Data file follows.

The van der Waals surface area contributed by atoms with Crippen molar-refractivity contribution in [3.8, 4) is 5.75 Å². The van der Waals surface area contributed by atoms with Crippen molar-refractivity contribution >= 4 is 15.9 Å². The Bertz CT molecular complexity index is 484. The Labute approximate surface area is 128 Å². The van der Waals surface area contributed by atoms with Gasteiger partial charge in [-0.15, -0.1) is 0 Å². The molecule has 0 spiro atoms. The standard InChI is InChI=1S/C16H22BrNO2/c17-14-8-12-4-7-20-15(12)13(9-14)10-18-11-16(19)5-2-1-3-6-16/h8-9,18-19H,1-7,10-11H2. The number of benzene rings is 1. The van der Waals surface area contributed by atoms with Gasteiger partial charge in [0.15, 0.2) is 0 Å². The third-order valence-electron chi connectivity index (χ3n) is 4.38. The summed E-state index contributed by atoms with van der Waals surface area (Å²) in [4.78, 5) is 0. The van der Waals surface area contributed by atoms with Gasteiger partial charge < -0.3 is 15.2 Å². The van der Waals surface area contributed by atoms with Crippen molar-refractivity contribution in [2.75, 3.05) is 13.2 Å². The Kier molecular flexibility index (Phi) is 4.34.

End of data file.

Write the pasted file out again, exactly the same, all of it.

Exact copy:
The van der Waals surface area contributed by atoms with Crippen molar-refractivity contribution in [3.8, 4) is 5.75 Å². The van der Waals surface area contributed by atoms with Crippen molar-refractivity contribution >= 4 is 15.9 Å². The Bertz CT molecular complexity index is 484. The Labute approximate surface area is 128 Å². The van der Waals surface area contributed by atoms with Gasteiger partial charge in [-0.15, -0.1) is 0 Å². The molecule has 0 spiro atoms. The standard InChI is InChI=1S/C16H22BrNO2/c17-14-8-12-4-7-20-15(12)13(9-14)10-18-11-16(19)5-2-1-3-6-16/h8-9,18-19H,1-7,10-11H2. The number of benzene rings is 1. The van der Waals surface area contributed by atoms with Gasteiger partial charge in [0.15, 0.2) is 0 Å². The third-order valence-electron chi connectivity index (χ3n) is 4.38. The summed E-state index contributed by atoms with van der Waals surface area (Å²) in [4.78, 5) is 0. The van der Waals surface area contributed by atoms with Gasteiger partial charge < -0.3 is 15.2 Å². The van der Waals surface area contributed by atoms with Crippen molar-refractivity contribution in [2.75, 3.05) is 13.2 Å². The Kier molecular flexibility index (Phi) is 4.34.